The recent removal of the word “charabanc” from the Collins dictionary (see http://blog.dictionary.com/obsolete-words/) sent me on a reverie that included the lexicological demise of so many other vehicles from the past. Oh, we will never lose “chariot” or “stagecoach” or even “buggy” for they are firmly entrenched in literature. But the more rarefied means of conveyance are now so sporadically glimpsed that, I fear, they will join “charabanc” in the word dump, where words go to linger in the shadows of history, never again to make it into the light of publication.
Have a look at them, and see if any merit any sort of rehabilitation:
charabanc, from the French «char-à-bancs» that is as elegant in its simplicity as it is mellifluous to the ear: a chariot with benches. Such was the vehicle named for its long shape, making it the ancestor of the bus, horse-drawn, and equipped with benches arranged parallel to the sides, not perpendicularly like in modern buses. The largest of the «char-à-bancs» could transport up to forty people. The name did not quite die out with the advent of the auto(self)mobile, for there was at least one model that retained the name, produced by Panhard & Levassor in 1902.
phaeton, also from the French, «phaéton», borrowed from the son of Hélios the Sun, who wanted to drive his father’s chariot one day, but lacking skill and maturity, sent the sun careening towards the Earth, almost igniting it along with its inhabitants, but killing only himself instead. The phaeton is a light four-wheeled vehicle, easily pulled by only one horse, the convertible sportscar of its time (from the end of the 18th century to the beginning of the 20th), with barely enough room for two, able to turn on an écu, and small enough to sidestep larger lumbering vehicles.
cabriolet, again from the French, from the diminutive of chèvre, meaning goat, was also a light rapid vehicle, on two wheels, often convertible, pulled by two or four horses, the roadster of its time. It proved quite unpopular among the ambulating population, however, because they were quieter than larger vehicles and were thus liable to surprise pedestrians who did not hear their approach. Several cities were able to prohibit them.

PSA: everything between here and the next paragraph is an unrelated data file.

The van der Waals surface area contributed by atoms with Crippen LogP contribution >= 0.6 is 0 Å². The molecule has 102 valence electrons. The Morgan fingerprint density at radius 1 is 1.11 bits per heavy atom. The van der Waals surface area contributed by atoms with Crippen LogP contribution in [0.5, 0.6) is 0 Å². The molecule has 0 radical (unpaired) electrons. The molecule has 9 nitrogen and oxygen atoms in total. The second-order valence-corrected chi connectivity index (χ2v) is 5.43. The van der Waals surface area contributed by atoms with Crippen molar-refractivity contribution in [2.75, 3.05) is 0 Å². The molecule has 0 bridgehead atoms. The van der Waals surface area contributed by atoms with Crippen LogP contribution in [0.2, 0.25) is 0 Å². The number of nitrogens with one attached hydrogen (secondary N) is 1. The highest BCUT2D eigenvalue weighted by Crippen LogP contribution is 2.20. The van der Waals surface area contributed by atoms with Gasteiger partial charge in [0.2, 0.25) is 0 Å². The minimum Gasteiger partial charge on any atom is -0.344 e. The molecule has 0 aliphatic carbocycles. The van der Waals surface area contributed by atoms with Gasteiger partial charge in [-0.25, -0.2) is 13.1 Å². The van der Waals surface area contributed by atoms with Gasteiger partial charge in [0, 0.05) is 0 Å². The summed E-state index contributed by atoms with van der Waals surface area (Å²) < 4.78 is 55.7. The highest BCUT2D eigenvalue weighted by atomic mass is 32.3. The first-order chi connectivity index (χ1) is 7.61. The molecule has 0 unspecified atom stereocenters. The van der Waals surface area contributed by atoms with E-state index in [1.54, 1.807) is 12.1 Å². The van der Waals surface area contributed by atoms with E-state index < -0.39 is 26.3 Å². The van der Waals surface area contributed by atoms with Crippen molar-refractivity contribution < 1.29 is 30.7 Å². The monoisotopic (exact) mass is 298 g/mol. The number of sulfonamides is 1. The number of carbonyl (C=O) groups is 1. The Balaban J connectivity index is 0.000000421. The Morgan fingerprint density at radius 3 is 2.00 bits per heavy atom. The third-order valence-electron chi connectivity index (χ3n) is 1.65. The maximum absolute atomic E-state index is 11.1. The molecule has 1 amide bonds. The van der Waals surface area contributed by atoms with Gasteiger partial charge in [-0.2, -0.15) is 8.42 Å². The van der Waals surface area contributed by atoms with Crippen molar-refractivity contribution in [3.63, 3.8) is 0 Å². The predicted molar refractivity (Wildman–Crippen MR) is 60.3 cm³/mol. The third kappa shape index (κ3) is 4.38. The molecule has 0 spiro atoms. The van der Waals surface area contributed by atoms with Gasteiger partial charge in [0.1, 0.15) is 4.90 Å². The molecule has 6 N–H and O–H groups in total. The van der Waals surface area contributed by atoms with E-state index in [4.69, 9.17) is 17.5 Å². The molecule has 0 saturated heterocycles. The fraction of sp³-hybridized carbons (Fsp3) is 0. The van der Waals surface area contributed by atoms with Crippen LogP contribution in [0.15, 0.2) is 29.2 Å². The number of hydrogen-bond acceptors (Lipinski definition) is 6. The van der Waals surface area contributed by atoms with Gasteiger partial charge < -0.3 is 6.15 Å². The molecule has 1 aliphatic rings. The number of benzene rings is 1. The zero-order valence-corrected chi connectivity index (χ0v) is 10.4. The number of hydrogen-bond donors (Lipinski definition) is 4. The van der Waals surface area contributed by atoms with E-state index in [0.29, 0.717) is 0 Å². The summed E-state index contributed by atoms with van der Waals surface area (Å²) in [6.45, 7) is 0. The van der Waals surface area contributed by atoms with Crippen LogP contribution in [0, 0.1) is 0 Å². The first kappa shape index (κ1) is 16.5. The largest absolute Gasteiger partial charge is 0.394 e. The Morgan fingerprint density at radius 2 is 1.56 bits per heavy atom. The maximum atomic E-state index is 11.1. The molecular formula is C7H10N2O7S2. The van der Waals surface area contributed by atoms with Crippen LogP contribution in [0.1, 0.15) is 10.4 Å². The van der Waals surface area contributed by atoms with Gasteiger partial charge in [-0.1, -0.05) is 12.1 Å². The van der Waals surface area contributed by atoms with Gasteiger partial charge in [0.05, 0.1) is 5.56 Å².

berline, named for the city in which this vehicle was first built, circa 1670, it was the most popular horse-drawn carriage of the nobles and wealthy bourgeois. It was usually pulled by four or six horses. Eight horses were by law reserved only for the royal berlines, like the one in which Louis XVI and his wife Marie Antoinette tried to escape from the revolting masses. Had they used a smaller, lighter, faster vehicle, perhaps they could have decamped to the border and kept their heads.
landau, also named for its place of fabrication, Landau in der Pfalz, in Germany, it was a luxury carriage made for the city and for the gentry: its low frame allowed the occupants to regale the lowly pedestrian with a full, magnanimous view of their loveliness dressed in their splendiferous frippery.
fiacre, (Fiaker, in Vienna) named for the Hôtel de Saint Fiacre where these carriages were first rented out to passersby. Big enough for up to eight people, they were the taxis of the time, or more like Uberpool in that they could pick up multiple people going to different destinations. Fiacres retained their popularity from 1645 until motors replaced their horses.
Many of these vehicles make an appearance in period films. Writers, take note. Pepper your historical novels with the nomenclature of carriages, buggies and hackneys. Unless, of course, your characters are all on foot. But even then, one of them may need to be run over…